Nineteenth-Century Recycling

Nicholas Goddard on the Victorians and the agricultural utilisation of sewage.

From the 1840s to the end of the nineteenth century difficulties posed by the efficient and sanitary disposal of sewage, together with the closely related question of its potential value for agricultural purposes, was never very far from public attention. The topic was widely reviewed in both academic and popular journals and frequently brought forward for debate at discussion meetings. Prince Albert wrote on sewage utilisation and Palmerston urged that the Royal Agricultural Society should investigate the matter. As the prominent agriculturist Herbert Little (in the 1880s he was agricultural correspondent to the Field ) observed in a survey of the 'Sewage Question' for the Royal in 1871:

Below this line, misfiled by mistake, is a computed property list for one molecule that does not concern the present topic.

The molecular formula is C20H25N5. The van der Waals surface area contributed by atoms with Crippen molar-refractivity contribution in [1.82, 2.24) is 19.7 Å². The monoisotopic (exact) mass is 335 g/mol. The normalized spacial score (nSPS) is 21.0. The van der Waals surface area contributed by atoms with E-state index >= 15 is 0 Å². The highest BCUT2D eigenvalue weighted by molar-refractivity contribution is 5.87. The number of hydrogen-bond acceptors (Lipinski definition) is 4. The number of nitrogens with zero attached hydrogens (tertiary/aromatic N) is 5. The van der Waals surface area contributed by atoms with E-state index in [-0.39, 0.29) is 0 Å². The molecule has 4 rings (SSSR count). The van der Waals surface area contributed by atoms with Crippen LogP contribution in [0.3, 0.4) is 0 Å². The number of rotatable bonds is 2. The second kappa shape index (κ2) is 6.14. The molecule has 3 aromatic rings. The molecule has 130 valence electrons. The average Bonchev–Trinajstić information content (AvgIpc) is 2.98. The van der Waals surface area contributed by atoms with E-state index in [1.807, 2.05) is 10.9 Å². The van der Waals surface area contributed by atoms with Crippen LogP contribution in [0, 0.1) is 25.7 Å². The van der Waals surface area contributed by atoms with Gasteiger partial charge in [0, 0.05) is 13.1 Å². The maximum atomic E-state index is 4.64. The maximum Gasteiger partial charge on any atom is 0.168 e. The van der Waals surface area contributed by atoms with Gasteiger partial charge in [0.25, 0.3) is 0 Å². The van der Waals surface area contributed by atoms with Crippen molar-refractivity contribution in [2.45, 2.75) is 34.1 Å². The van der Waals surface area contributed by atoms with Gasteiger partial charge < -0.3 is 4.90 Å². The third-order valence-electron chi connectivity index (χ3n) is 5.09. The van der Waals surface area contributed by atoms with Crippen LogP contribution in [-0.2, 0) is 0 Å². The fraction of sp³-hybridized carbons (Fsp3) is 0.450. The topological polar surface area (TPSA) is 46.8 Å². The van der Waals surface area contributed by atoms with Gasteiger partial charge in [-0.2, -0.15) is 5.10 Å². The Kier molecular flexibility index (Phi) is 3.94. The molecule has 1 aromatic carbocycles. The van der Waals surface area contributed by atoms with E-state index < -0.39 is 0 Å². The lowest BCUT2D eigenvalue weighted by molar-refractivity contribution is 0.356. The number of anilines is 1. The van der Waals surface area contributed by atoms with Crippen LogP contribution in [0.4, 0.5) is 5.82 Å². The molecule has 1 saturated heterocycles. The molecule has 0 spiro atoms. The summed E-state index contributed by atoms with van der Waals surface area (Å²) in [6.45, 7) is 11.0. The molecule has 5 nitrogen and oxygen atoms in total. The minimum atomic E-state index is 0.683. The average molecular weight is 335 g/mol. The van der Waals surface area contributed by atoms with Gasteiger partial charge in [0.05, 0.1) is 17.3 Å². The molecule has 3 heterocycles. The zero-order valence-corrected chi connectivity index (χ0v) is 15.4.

To continue reading this article you will need to purchase access to the online archive.

Buy Online Access  Buy Print & Archive Subscription

If you have already purchased access, or are a print & archive subscriber, please ensure you are logged in.

Please email if you have any problems.